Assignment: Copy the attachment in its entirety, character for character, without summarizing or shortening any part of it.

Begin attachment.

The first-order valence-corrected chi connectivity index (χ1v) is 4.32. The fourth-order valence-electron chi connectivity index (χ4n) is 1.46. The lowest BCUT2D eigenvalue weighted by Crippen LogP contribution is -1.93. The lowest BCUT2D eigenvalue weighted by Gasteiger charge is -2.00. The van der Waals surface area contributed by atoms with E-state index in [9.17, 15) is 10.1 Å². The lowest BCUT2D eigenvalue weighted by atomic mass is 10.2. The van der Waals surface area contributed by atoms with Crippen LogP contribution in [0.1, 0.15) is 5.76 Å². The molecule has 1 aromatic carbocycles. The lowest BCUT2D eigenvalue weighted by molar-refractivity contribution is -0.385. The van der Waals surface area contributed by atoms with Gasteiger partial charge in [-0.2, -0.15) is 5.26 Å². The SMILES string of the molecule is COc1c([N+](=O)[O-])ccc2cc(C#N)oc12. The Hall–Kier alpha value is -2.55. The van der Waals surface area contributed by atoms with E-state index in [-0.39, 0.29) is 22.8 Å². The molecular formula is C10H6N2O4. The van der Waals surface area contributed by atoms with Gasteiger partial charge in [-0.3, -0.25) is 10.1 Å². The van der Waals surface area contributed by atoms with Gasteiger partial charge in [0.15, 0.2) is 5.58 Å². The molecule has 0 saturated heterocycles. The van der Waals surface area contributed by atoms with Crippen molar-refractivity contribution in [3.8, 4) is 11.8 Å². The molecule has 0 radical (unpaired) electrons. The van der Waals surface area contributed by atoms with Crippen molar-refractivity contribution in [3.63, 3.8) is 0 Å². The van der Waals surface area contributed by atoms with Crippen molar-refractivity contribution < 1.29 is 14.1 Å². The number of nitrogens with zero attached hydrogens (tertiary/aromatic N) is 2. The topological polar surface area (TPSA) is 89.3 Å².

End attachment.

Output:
The first-order valence-corrected chi connectivity index (χ1v) is 4.32. The fourth-order valence-electron chi connectivity index (χ4n) is 1.46. The lowest BCUT2D eigenvalue weighted by Crippen LogP contribution is -1.93. The lowest BCUT2D eigenvalue weighted by Gasteiger charge is -2.00. The van der Waals surface area contributed by atoms with E-state index in [9.17, 15) is 10.1 Å². The lowest BCUT2D eigenvalue weighted by atomic mass is 10.2. The van der Waals surface area contributed by atoms with Crippen LogP contribution in [0.1, 0.15) is 5.76 Å². The molecule has 1 aromatic carbocycles. The lowest BCUT2D eigenvalue weighted by molar-refractivity contribution is -0.385. The van der Waals surface area contributed by atoms with Gasteiger partial charge in [-0.2, -0.15) is 5.26 Å². The SMILES string of the molecule is COc1c([N+](=O)[O-])ccc2cc(C#N)oc12. The Hall–Kier alpha value is -2.55. The van der Waals surface area contributed by atoms with E-state index in [-0.39, 0.29) is 22.8 Å². The molecular formula is C10H6N2O4. The van der Waals surface area contributed by atoms with Gasteiger partial charge in [-0.3, -0.25) is 10.1 Å². The van der Waals surface area contributed by atoms with Gasteiger partial charge in [0.15, 0.2) is 5.58 Å². The molecule has 0 saturated heterocycles. The van der Waals surface area contributed by atoms with Crippen molar-refractivity contribution in [3.8, 4) is 11.8 Å². The molecule has 0 radical (unpaired) electrons. The van der Waals surface area contributed by atoms with Crippen molar-refractivity contribution in [3.63, 3.8) is 0 Å². The van der Waals surface area contributed by atoms with Crippen molar-refractivity contribution < 1.29 is 14.1 Å². The number of nitrogens with zero attached hydrogens (tertiary/aromatic N) is 2. The topological polar surface area (TPSA) is 89.3 Å².